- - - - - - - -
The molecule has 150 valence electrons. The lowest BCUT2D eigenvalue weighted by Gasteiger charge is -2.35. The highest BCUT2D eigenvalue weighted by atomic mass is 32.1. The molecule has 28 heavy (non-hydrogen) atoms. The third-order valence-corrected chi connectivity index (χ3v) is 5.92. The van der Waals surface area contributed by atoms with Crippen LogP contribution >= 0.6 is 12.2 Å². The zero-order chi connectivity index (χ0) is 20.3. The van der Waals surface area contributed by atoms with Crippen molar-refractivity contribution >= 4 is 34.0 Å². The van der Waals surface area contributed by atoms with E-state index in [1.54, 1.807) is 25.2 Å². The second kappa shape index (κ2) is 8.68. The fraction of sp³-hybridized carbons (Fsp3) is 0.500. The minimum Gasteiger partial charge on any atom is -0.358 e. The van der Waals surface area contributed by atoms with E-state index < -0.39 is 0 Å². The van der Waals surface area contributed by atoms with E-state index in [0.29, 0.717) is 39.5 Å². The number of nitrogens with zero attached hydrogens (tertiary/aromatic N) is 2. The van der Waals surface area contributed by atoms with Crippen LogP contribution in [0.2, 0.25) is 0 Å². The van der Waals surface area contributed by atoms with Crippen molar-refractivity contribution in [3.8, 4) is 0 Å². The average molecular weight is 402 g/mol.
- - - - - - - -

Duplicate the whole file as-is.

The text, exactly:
The molecule has 150 valence electrons. The lowest BCUT2D eigenvalue weighted by Gasteiger charge is -2.35. The highest BCUT2D eigenvalue weighted by atomic mass is 32.1. The molecule has 28 heavy (non-hydrogen) atoms. The third-order valence-corrected chi connectivity index (χ3v) is 5.92. The van der Waals surface area contributed by atoms with Crippen LogP contribution >= 0.6 is 12.2 Å². The zero-order chi connectivity index (χ0) is 20.3. The van der Waals surface area contributed by atoms with Crippen molar-refractivity contribution >= 4 is 34.0 Å². The van der Waals surface area contributed by atoms with E-state index in [1.54, 1.807) is 25.2 Å². The second kappa shape index (κ2) is 8.68. The fraction of sp³-hybridized carbons (Fsp3) is 0.500. The minimum Gasteiger partial charge on any atom is -0.358 e. The van der Waals surface area contributed by atoms with E-state index < -0.39 is 0 Å². The van der Waals surface area contributed by atoms with E-state index in [0.29, 0.717) is 39.5 Å². The number of nitrogens with zero attached hydrogens (tertiary/aromatic N) is 2. The van der Waals surface area contributed by atoms with Crippen LogP contribution in [0.2, 0.25) is 0 Å². The van der Waals surface area contributed by atoms with Crippen molar-refractivity contribution in [3.8, 4) is 0 Å². The average molecular weight is 402 g/mol.